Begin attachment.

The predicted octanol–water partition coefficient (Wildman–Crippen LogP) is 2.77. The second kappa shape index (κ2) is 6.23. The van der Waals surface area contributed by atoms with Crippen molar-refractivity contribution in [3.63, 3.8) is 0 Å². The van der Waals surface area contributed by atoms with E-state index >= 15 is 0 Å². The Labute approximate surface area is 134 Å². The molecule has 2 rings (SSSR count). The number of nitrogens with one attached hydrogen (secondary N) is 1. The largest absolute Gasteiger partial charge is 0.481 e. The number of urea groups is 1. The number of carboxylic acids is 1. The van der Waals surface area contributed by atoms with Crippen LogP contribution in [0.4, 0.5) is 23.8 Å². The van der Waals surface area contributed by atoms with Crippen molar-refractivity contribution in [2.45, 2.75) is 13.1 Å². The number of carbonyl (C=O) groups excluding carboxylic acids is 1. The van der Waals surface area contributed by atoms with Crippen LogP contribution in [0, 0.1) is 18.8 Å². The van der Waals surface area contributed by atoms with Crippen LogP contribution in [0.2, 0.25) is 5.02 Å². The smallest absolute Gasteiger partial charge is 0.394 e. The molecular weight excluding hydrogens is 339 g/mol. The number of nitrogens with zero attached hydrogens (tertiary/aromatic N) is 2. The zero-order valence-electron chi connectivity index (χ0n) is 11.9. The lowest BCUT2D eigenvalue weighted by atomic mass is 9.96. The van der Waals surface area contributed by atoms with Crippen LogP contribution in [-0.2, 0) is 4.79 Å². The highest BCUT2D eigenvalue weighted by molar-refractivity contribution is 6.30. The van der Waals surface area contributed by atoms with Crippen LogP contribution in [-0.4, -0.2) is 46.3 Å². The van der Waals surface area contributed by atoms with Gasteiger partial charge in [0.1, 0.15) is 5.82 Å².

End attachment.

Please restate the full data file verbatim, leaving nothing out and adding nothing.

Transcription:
The predicted octanol–water partition coefficient (Wildman–Crippen LogP) is 2.77. The second kappa shape index (κ2) is 6.23. The van der Waals surface area contributed by atoms with Crippen molar-refractivity contribution in [3.63, 3.8) is 0 Å². The van der Waals surface area contributed by atoms with E-state index >= 15 is 0 Å². The Labute approximate surface area is 134 Å². The molecule has 2 rings (SSSR count). The number of nitrogens with one attached hydrogen (secondary N) is 1. The largest absolute Gasteiger partial charge is 0.481 e. The number of urea groups is 1. The number of carboxylic acids is 1. The van der Waals surface area contributed by atoms with Crippen LogP contribution in [0.4, 0.5) is 23.8 Å². The van der Waals surface area contributed by atoms with Crippen molar-refractivity contribution in [2.45, 2.75) is 13.1 Å². The number of carbonyl (C=O) groups excluding carboxylic acids is 1. The van der Waals surface area contributed by atoms with Crippen LogP contribution in [0, 0.1) is 18.8 Å². The van der Waals surface area contributed by atoms with Crippen LogP contribution in [0.2, 0.25) is 5.02 Å². The smallest absolute Gasteiger partial charge is 0.394 e. The molecular weight excluding hydrogens is 339 g/mol. The number of nitrogens with zero attached hydrogens (tertiary/aromatic N) is 2. The zero-order valence-electron chi connectivity index (χ0n) is 11.9. The lowest BCUT2D eigenvalue weighted by atomic mass is 9.96. The van der Waals surface area contributed by atoms with Crippen LogP contribution in [-0.2, 0) is 4.79 Å². The highest BCUT2D eigenvalue weighted by molar-refractivity contribution is 6.30. The van der Waals surface area contributed by atoms with Crippen LogP contribution in [-0.4, -0.2) is 46.3 Å². The van der Waals surface area contributed by atoms with Gasteiger partial charge in [0.1, 0.15) is 5.82 Å².